We are quickly approaching the end of the year and our last Guild meeting for 2010. Our year-long service project of hats, scarves & mittens for two deserving charities is coming to a close. Please plan on attending our annual holiday party on December 21st, and bring joy (and warmth!) to others by handing in those finished items for our charity project! All items are welcome (please mark them for fiber content/washing instructions), and you do not need to make a complete set.

Here are a couple of patterns I’ve recently found – they are quick knits, too!

This is the Ella Rose’s Pixie Bonnet – a lovely, free pattern using sport weight yarn, and can be knit in 0-12 mo. or 12-24 mo. size. No fancy stitches and easy to knit while watching TV or at your knit group.

These are the Plait Cable Mittens.  Another free pattern! These work up very quickly in worsted weight yarn.

If you are unable to make it to the December meeting, please contact Michele Germanson at michminn AT yahoo DOT com to arrange delivery of your finished projects.

We’ll be announcing the 2011 charity knitting project soon – and sharing photos of the finished items collected for 2010, so stay tuned!

Service Project Details

May 22, 2010

We now have details to post for our 2010 service project, providing hats, scarves and mittens to children and adults in need:

Members and non-members can knit hats, scarves and mittens or any combination of these and donate the items at any of the monthly meetings this year. Each quarter at a meeting (March, June, October and December) the items that were knit that quarter will be shown at the meetings so people can look at/touch them and get inspired to knit more for the charities. (I hope to get photos to share on the blog, so if you miss a meeting you can still see the fabulous knits that have been donated.)

The charities this year are Parents In Community Action, Inc (PICA) which is a private, non-profit agency designated by the federal government to operate Head Start and Early Head Start programs in Hennepin County. The agency was founded in 1969 by Head Start parents. Today PICA serves nearly 2,500 children and families and offers a variety of programs and services for children and families in addition to Head Start and Early Head Start. To learn more, see their website www.picaheadstart.org

The other charity is the White Earth Reservation Community, which is near Detroit Lakes, Bemidji and Park Rapids. The reservation was established March 19, 1867 with the Mississippi Band. The White Earth Band of Ojibwa has 19,506 enrolled members. To learn more see their website www.whiteearth.com

When knitting for PICA you are knitting for kids, ages 0-5. Any type of yarn and any color are OK.

When knitting for White Earth you can knit for kids, teens or the elderly. They would like items in washable wool or wool/acrylic. They would really like warm felted mittens. It gets cold up there (recorded temps range to minus 51 and the frost can penetrate to a depth of greater than 8 feet).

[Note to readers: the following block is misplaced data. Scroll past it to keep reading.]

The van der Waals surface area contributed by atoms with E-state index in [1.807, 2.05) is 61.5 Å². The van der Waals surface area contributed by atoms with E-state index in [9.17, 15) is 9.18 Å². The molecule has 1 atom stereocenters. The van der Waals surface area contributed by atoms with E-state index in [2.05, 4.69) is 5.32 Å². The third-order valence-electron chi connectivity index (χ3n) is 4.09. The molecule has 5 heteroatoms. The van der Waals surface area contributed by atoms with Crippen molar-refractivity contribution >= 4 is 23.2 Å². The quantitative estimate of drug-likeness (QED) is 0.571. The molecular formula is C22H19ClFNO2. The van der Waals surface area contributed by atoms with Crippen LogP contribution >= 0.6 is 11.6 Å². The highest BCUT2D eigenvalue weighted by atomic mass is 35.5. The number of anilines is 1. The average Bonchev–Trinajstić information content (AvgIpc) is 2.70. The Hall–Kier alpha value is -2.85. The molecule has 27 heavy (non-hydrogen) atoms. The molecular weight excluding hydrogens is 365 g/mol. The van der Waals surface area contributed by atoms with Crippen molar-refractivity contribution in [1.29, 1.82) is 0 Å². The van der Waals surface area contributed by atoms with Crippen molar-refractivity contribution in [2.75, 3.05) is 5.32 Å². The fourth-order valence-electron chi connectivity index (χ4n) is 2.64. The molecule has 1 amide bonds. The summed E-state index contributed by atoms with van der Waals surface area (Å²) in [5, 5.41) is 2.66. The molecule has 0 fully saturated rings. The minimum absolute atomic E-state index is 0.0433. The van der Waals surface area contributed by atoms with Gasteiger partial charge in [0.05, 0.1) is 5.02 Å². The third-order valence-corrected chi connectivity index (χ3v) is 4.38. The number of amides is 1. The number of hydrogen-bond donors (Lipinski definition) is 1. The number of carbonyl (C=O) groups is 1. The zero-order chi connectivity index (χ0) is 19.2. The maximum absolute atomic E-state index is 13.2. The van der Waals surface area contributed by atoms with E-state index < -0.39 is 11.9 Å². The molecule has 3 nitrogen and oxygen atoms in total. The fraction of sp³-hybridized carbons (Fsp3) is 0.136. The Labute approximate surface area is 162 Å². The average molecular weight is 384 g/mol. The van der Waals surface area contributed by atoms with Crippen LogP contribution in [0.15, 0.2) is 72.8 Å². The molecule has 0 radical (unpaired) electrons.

Questions? Contact Michele Germanson at michminn AT yahoo DOT com.

Here’s a few more photos to inspire you:

Springy Ring Mittens

(Sorry – it’s a terrible photo.)

Spiral Mittens

Multidirectional Diagonal Scarf

I made this one with the “alternate” ending to make the ends symmetrical. This one is great for self-striping yarns.

Please remember to label your donations with fiber content and washing instructions.

I look forward to next month’s meeting (June 15) so I can see your beautiful knits! Remember that these projects are easy to take along and are good ‘summer’ knitting (no big projects in your lap)!

2010 Community Knitting Project!

May 5, 2010

Hats and Scarves and Mittens, Oh My!

Our community knitting project for 2010 is hats, mittens, and/or scarves. The recipients are still being determined, but are expected to include some of the reservations in the 5 state area.

Any size is acceptable – children and adult.

Please label all donations as to fiber content and washing instructions!

Preferred fiber is 100% superwash wool, however hand wash wool as well as acrylics and wool blends can be used and will be sorted by the recipients’ needs.

Any pattern is acceptable. We will post patterns or links to patterns here, hopefully to inspire you! We also had listings of free patterns that we distributed during our “Get Set for Winter” campaign (late 2008) – and those lists along with a few additions are posted as pdf files on the right margin.

Remember that Ravelry is another source for many free patterns – and a chance to check what fibers and colors others used for those patterns!

Our first mitten pattern suggestion is “Mittens for All” a free pattern from Coats & Clark. These can be knit plain or add stripes.

Another easy pattern that has a little more interest is Cabobble mittens. These have an afterthought thumb, cables and a few easy bobbles. Here’s a photo of the (unblocked) pair I’ve made:

I only have a few hat patterns that I’ve actually knit, and they were not free patterns – so I don’t have any photos to go with any of the hat patterns. 😦  However, there appears to be quite a few easy hat patterns on our list. Perhaps you’d like to try Tychus

Scarves can be easy, on-the-go knitting. The Yarn Harlot’s One Row Handspun Scarf is easily memorized and results in a reversible, unisex scarf:

More details to come as they are determined, and we’ll highlight some of the other patterns we’ve tried!